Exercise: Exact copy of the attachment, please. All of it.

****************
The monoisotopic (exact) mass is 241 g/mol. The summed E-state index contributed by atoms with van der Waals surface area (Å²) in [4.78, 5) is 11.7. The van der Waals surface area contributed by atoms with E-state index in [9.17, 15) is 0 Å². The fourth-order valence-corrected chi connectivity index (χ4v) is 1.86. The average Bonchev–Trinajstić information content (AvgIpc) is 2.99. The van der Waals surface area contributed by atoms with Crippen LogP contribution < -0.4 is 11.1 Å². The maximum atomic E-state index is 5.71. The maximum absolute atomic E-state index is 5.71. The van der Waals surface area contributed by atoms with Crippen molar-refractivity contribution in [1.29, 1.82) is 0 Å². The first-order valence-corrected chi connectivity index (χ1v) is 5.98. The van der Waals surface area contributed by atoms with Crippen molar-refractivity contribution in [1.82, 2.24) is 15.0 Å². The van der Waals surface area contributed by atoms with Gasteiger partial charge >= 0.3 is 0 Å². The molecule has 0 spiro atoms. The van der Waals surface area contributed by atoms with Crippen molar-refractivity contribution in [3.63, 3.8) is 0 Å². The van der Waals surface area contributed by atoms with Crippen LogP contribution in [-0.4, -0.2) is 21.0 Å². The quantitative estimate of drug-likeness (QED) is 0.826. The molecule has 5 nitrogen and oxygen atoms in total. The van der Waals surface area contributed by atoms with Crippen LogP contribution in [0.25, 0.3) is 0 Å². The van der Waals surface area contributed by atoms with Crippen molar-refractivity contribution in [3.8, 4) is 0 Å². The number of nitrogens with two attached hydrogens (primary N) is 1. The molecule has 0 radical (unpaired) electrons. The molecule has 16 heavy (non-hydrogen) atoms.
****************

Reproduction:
The monoisotopic (exact) mass is 241 g/mol. The summed E-state index contributed by atoms with van der Waals surface area (Å²) in [4.78, 5) is 11.7. The van der Waals surface area contributed by atoms with E-state index in [9.17, 15) is 0 Å². The fourth-order valence-corrected chi connectivity index (χ4v) is 1.86. The average Bonchev–Trinajstić information content (AvgIpc) is 2.99. The van der Waals surface area contributed by atoms with Crippen LogP contribution < -0.4 is 11.1 Å². The maximum atomic E-state index is 5.71. The maximum absolute atomic E-state index is 5.71. The van der Waals surface area contributed by atoms with Crippen molar-refractivity contribution in [1.29, 1.82) is 0 Å². The first-order valence-corrected chi connectivity index (χ1v) is 5.98. The van der Waals surface area contributed by atoms with Crippen molar-refractivity contribution in [1.82, 2.24) is 15.0 Å². The van der Waals surface area contributed by atoms with Gasteiger partial charge >= 0.3 is 0 Å². The molecule has 0 spiro atoms. The van der Waals surface area contributed by atoms with Crippen molar-refractivity contribution in [3.63, 3.8) is 0 Å². The van der Waals surface area contributed by atoms with Crippen LogP contribution in [-0.4, -0.2) is 21.0 Å². The quantitative estimate of drug-likeness (QED) is 0.826. The molecule has 5 nitrogen and oxygen atoms in total. The van der Waals surface area contributed by atoms with Crippen LogP contribution in [0.25, 0.3) is 0 Å². The van der Waals surface area contributed by atoms with Crippen molar-refractivity contribution in [3.8, 4) is 0 Å². The number of nitrogens with two attached hydrogens (primary N) is 1. The molecule has 0 radical (unpaired) electrons. The molecule has 16 heavy (non-hydrogen) atoms.